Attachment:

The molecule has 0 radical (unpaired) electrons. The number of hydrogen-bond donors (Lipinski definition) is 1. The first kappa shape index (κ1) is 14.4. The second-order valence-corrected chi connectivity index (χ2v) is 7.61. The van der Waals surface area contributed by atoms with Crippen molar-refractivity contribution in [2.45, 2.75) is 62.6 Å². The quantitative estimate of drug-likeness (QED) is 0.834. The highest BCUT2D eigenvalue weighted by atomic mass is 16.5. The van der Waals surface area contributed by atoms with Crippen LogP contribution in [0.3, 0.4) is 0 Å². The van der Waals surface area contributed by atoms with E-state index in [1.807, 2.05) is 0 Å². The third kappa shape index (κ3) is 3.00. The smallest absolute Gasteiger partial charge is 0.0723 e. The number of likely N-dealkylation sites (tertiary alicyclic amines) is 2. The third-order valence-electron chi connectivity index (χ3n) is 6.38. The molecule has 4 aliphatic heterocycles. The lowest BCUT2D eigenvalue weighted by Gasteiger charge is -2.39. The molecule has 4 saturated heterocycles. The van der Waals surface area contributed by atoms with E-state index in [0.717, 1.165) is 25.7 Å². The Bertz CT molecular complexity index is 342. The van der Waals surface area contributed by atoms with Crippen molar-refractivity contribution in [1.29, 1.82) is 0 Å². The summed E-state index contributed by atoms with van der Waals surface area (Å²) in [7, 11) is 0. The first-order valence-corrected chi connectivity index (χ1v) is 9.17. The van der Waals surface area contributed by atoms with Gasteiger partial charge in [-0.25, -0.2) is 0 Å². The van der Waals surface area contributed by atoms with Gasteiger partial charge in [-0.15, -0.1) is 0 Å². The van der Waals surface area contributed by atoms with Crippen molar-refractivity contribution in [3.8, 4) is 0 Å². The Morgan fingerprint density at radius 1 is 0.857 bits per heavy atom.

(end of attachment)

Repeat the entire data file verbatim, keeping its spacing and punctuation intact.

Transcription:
The molecule has 0 radical (unpaired) electrons. The number of hydrogen-bond donors (Lipinski definition) is 1. The first kappa shape index (κ1) is 14.4. The second-order valence-corrected chi connectivity index (χ2v) is 7.61. The van der Waals surface area contributed by atoms with Crippen molar-refractivity contribution in [2.45, 2.75) is 62.6 Å². The quantitative estimate of drug-likeness (QED) is 0.834. The highest BCUT2D eigenvalue weighted by atomic mass is 16.5. The van der Waals surface area contributed by atoms with Crippen LogP contribution in [0.3, 0.4) is 0 Å². The van der Waals surface area contributed by atoms with E-state index in [1.807, 2.05) is 0 Å². The third kappa shape index (κ3) is 3.00. The smallest absolute Gasteiger partial charge is 0.0723 e. The number of likely N-dealkylation sites (tertiary alicyclic amines) is 2. The third-order valence-electron chi connectivity index (χ3n) is 6.38. The molecule has 4 aliphatic heterocycles. The lowest BCUT2D eigenvalue weighted by Gasteiger charge is -2.39. The molecule has 4 saturated heterocycles. The van der Waals surface area contributed by atoms with E-state index in [0.717, 1.165) is 25.7 Å². The Bertz CT molecular complexity index is 342. The van der Waals surface area contributed by atoms with Crippen molar-refractivity contribution in [1.29, 1.82) is 0 Å². The summed E-state index contributed by atoms with van der Waals surface area (Å²) in [7, 11) is 0. The first-order valence-corrected chi connectivity index (χ1v) is 9.17. The van der Waals surface area contributed by atoms with Gasteiger partial charge in [-0.25, -0.2) is 0 Å². The van der Waals surface area contributed by atoms with Gasteiger partial charge in [-0.15, -0.1) is 0 Å². The van der Waals surface area contributed by atoms with Crippen molar-refractivity contribution in [3.8, 4) is 0 Å². The Morgan fingerprint density at radius 1 is 0.857 bits per heavy atom.